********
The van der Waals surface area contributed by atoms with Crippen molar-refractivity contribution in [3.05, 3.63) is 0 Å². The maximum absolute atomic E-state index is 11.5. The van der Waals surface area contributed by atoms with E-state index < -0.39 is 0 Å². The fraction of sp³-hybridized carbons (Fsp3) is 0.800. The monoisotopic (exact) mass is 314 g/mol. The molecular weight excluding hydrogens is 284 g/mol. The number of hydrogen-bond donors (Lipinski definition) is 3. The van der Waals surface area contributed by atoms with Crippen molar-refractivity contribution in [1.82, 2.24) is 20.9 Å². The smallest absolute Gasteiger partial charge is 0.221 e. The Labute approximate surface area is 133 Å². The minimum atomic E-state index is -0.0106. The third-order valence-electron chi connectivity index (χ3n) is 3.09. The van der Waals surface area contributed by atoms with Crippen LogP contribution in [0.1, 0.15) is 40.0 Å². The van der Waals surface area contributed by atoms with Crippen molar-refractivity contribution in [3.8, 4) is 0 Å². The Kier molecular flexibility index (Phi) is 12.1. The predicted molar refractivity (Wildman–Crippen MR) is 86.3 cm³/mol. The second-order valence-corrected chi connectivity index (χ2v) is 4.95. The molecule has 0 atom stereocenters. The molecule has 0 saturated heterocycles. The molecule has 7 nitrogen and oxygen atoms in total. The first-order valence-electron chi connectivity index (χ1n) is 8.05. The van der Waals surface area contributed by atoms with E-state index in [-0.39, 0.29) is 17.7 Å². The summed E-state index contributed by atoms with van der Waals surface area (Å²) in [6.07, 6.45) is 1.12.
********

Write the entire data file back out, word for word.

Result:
The van der Waals surface area contributed by atoms with Crippen molar-refractivity contribution in [3.05, 3.63) is 0 Å². The maximum absolute atomic E-state index is 11.5. The van der Waals surface area contributed by atoms with E-state index < -0.39 is 0 Å². The fraction of sp³-hybridized carbons (Fsp3) is 0.800. The monoisotopic (exact) mass is 314 g/mol. The molecular weight excluding hydrogens is 284 g/mol. The number of hydrogen-bond donors (Lipinski definition) is 3. The van der Waals surface area contributed by atoms with Crippen molar-refractivity contribution in [1.82, 2.24) is 20.9 Å². The smallest absolute Gasteiger partial charge is 0.221 e. The Labute approximate surface area is 133 Å². The minimum atomic E-state index is -0.0106. The third-order valence-electron chi connectivity index (χ3n) is 3.09. The van der Waals surface area contributed by atoms with Crippen LogP contribution in [0.1, 0.15) is 40.0 Å². The van der Waals surface area contributed by atoms with Crippen molar-refractivity contribution in [3.8, 4) is 0 Å². The Kier molecular flexibility index (Phi) is 12.1. The predicted molar refractivity (Wildman–Crippen MR) is 86.3 cm³/mol. The second-order valence-corrected chi connectivity index (χ2v) is 4.95. The molecule has 0 atom stereocenters. The molecule has 0 saturated heterocycles. The molecule has 7 nitrogen and oxygen atoms in total. The first-order valence-electron chi connectivity index (χ1n) is 8.05. The van der Waals surface area contributed by atoms with E-state index in [-0.39, 0.29) is 17.7 Å². The summed E-state index contributed by atoms with van der Waals surface area (Å²) in [6.07, 6.45) is 1.12.